The insights industry scored important legislative victories in the last month for pharmaceutical MR in Pennsylvania, data security in Utah, and more COVID-19 small business loans and grants at the federal level and in California. At the same time, we’re staring down lots of problematic legislation, including a new comprehensive data privacy law in Virginia and a complex excise tax on data collection in New York. Meanwhile, advocacy continues on issues like: California A.B. 2257; worrisome legislation in Congress that would allow for the unionization of research subjects; limitations on coronavirus-related exposure liability; the census; and restrictions on exit polling.
While the COVID-19 crisis “caused massive disruptions to the decennial census, which the Census Bureau is still trying to clean up… it also laid the groundwork for massive changes to the way the federal government looks at data.”
February may have the fewest days, but this month certainly is not short on legislative activity pertinent to the insights community, including comprehensive privacy bills, data security legislation, new taxes on the industry, liability limitation for COVID-19-related exposure, new leadership to oversee the census, and new rules for determining independent contractor status. Changes are also in the works for California A.B. 2257.
While the Insights Association was unable to get legislation passed before the end of 2020 to extend th
Congratulating U.S. President-Elect Joe Biden on his recent electoral victory, the leading trade association for the marketing research and data analytics industry urged him to focus on five key "challenges facing the Census Bureau" so that his incoming Administration "may hit the ground running."
The Insights Association joined with 370 other organizations in a joint letter urging the U.S. Senate “to give the U.S. Census Bureau sufficient time to thoroughly implement complex data processing activities and complete the most accurate 2020 Census possible.”
On October 13, the U.S. Supreme Court stayed a preliminary lower court injunction that had prevented the White House from ending the 2020 Census early. Counting operations will now end by October 15, with the Administration still aiming to deliver apportionment data from the 2020 Census on December 31, 2020.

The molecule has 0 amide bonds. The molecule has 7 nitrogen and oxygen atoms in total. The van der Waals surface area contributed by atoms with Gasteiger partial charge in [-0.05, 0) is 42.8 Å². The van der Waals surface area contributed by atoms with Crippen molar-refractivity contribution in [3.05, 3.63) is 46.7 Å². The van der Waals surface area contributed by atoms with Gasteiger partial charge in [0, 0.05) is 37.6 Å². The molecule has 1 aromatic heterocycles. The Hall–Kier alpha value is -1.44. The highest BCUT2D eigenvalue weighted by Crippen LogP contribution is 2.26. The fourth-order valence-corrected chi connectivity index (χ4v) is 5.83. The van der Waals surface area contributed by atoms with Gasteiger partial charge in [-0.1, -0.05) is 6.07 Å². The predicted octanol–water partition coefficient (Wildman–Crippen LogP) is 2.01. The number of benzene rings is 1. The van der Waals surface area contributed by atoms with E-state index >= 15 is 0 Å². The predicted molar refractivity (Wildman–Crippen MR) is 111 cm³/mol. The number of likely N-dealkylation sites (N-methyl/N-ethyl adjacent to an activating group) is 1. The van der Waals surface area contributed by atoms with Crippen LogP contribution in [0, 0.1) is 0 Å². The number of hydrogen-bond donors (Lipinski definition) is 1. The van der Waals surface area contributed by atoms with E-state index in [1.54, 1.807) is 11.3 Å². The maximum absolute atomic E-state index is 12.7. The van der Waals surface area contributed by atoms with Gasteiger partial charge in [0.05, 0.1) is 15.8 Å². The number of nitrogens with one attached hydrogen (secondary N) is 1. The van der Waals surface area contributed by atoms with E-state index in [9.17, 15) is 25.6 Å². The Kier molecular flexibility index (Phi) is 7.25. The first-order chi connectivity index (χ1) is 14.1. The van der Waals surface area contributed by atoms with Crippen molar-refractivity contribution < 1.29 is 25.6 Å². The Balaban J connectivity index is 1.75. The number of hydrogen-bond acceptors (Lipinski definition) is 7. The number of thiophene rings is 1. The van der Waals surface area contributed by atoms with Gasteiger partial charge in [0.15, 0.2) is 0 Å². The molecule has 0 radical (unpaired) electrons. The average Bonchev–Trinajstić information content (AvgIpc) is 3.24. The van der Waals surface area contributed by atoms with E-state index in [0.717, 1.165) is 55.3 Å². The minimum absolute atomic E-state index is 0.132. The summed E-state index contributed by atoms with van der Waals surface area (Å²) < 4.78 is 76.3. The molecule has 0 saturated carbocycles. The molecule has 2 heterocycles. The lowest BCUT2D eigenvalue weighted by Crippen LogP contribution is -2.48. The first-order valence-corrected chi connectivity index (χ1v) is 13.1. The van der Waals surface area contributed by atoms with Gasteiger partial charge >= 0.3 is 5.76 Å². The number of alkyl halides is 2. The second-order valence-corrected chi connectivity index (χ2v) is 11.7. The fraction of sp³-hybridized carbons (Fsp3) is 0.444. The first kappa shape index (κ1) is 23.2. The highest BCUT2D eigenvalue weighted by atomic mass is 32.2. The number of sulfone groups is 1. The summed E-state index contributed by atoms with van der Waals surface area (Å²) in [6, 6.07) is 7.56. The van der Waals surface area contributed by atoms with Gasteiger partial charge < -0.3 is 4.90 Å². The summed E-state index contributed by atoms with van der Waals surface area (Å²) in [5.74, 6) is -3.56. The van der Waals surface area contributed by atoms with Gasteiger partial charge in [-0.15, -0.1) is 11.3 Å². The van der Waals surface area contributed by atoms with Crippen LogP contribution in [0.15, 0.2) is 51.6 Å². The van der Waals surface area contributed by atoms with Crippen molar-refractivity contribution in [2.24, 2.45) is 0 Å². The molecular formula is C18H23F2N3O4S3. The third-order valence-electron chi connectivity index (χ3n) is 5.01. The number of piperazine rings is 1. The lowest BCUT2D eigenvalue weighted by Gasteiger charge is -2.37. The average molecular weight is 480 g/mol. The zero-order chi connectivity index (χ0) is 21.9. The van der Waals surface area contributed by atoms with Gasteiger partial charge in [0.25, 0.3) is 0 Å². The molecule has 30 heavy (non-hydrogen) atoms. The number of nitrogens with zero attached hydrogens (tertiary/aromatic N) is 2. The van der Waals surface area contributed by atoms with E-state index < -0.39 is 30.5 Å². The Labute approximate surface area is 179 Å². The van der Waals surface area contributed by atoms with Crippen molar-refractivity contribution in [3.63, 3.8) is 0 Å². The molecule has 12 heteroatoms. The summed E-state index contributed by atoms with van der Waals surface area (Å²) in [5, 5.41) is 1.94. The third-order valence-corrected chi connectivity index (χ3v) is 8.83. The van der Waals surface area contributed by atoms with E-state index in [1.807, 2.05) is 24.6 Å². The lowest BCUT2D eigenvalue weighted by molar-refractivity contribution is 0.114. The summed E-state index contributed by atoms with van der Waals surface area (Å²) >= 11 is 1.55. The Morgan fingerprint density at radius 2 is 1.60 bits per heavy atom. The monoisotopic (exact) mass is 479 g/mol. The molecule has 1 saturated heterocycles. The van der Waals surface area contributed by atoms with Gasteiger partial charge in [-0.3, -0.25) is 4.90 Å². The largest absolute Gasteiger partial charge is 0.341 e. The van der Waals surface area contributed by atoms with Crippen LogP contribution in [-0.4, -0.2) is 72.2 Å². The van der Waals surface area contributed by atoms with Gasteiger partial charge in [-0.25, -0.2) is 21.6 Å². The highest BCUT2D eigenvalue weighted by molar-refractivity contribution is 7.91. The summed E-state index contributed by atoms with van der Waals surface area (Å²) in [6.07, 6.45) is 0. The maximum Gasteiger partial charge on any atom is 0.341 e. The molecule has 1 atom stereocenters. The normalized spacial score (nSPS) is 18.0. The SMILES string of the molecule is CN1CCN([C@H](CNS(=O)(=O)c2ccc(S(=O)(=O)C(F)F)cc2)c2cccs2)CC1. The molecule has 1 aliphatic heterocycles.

As the Administration tries to end 2020 Census operations earlier than necessary to complete the headcount, a recent poll indicates broad bipartisan support for extending the deadline.
August is normally quiet in Washington, DC, but in keeping with the theme of 2020, this month has been more frenetic. While we beat back new taxes on the insights industry, the Insights Association has had to tangle with the demise of the U.S.-EU Privacy Shield for data transfer, further pandemic relief, some new threats to pharma MR, the finalization of CCPA, and an attempt to rush the 2020 Census that threatens the statistical viability of most marketing research and data analytics in the U.S.
The American business community banded together today in support of extending “the statutory reporting deadlines for the 2020 Census by four months.” Eighty-seven business groups and companies warned Congressional leaders that “a rushed census in the midst of the current public health crisis will harm every state, every business, and every industry in the country relying upon the resulting data."